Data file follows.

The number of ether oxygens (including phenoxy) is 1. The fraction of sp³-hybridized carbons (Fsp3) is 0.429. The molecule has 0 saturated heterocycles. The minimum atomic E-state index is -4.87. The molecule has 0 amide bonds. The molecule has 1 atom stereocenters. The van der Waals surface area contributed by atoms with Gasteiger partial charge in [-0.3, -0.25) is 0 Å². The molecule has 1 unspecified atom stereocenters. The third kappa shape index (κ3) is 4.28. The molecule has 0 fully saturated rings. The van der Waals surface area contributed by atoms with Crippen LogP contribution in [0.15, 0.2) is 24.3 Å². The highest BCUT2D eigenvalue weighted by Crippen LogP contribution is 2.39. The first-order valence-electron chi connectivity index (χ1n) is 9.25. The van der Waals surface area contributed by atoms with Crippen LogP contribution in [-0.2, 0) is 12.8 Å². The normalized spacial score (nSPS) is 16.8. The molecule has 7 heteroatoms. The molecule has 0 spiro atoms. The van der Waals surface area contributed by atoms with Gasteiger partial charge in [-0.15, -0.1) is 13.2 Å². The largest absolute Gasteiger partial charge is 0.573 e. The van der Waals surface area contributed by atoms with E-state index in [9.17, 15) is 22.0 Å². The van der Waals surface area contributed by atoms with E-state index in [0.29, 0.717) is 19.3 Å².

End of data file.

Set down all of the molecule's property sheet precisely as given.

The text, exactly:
The number of ether oxygens (including phenoxy) is 1. The fraction of sp³-hybridized carbons (Fsp3) is 0.429. The molecule has 0 saturated heterocycles. The minimum atomic E-state index is -4.87. The molecule has 0 amide bonds. The molecule has 1 atom stereocenters. The van der Waals surface area contributed by atoms with Gasteiger partial charge in [-0.3, -0.25) is 0 Å². The molecule has 1 unspecified atom stereocenters. The third kappa shape index (κ3) is 4.28. The molecule has 0 fully saturated rings. The van der Waals surface area contributed by atoms with Crippen LogP contribution in [0.15, 0.2) is 24.3 Å². The highest BCUT2D eigenvalue weighted by Crippen LogP contribution is 2.39. The first-order valence-electron chi connectivity index (χ1n) is 9.25. The van der Waals surface area contributed by atoms with Crippen LogP contribution in [-0.2, 0) is 12.8 Å². The normalized spacial score (nSPS) is 16.8. The molecule has 7 heteroatoms. The molecule has 0 spiro atoms. The van der Waals surface area contributed by atoms with Gasteiger partial charge in [-0.15, -0.1) is 13.2 Å². The largest absolute Gasteiger partial charge is 0.573 e. The van der Waals surface area contributed by atoms with E-state index in [9.17, 15) is 22.0 Å². The van der Waals surface area contributed by atoms with E-state index in [0.29, 0.717) is 19.3 Å².